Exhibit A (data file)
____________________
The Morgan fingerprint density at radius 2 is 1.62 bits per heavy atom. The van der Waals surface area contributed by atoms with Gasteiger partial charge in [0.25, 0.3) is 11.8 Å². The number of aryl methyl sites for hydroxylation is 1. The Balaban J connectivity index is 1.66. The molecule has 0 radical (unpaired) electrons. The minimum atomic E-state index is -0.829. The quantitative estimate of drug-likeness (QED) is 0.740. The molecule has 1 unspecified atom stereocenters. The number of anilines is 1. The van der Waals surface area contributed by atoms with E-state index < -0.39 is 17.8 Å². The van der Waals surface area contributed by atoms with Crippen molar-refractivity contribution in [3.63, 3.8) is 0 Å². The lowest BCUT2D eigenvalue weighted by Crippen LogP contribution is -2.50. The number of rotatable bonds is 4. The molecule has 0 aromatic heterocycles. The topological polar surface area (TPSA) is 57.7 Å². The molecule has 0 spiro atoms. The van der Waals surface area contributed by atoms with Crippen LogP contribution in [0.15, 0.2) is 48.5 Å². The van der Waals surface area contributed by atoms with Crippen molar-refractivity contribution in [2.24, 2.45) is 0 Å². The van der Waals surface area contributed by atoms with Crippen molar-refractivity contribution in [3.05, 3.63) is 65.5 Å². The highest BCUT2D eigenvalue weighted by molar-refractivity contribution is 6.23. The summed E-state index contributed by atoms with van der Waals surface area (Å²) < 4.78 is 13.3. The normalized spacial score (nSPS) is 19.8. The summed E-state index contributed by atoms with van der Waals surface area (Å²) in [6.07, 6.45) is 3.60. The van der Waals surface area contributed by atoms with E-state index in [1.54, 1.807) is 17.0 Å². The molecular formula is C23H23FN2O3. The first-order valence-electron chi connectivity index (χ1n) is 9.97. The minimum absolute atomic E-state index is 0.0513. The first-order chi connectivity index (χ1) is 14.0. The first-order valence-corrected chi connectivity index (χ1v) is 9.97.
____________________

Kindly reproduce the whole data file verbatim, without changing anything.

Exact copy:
The Morgan fingerprint density at radius 2 is 1.62 bits per heavy atom. The van der Waals surface area contributed by atoms with Gasteiger partial charge in [0.25, 0.3) is 11.8 Å². The number of aryl methyl sites for hydroxylation is 1. The Balaban J connectivity index is 1.66. The molecule has 0 radical (unpaired) electrons. The minimum atomic E-state index is -0.829. The quantitative estimate of drug-likeness (QED) is 0.740. The molecule has 1 unspecified atom stereocenters. The number of anilines is 1. The van der Waals surface area contributed by atoms with E-state index < -0.39 is 17.8 Å². The van der Waals surface area contributed by atoms with Crippen molar-refractivity contribution in [3.63, 3.8) is 0 Å². The lowest BCUT2D eigenvalue weighted by Crippen LogP contribution is -2.50. The number of rotatable bonds is 4. The molecule has 0 aromatic heterocycles. The topological polar surface area (TPSA) is 57.7 Å². The molecule has 0 spiro atoms. The van der Waals surface area contributed by atoms with Crippen LogP contribution in [0.15, 0.2) is 48.5 Å². The van der Waals surface area contributed by atoms with Crippen molar-refractivity contribution in [2.24, 2.45) is 0 Å². The van der Waals surface area contributed by atoms with Crippen molar-refractivity contribution in [3.05, 3.63) is 65.5 Å². The highest BCUT2D eigenvalue weighted by molar-refractivity contribution is 6.23. The summed E-state index contributed by atoms with van der Waals surface area (Å²) < 4.78 is 13.3. The normalized spacial score (nSPS) is 19.8. The summed E-state index contributed by atoms with van der Waals surface area (Å²) in [6.07, 6.45) is 3.60. The van der Waals surface area contributed by atoms with E-state index in [1.54, 1.807) is 17.0 Å². The molecular formula is C23H23FN2O3. The first-order valence-electron chi connectivity index (χ1n) is 9.97. The minimum absolute atomic E-state index is 0.0513. The first-order chi connectivity index (χ1) is 14.0. The first-order valence-corrected chi connectivity index (χ1v) is 9.97.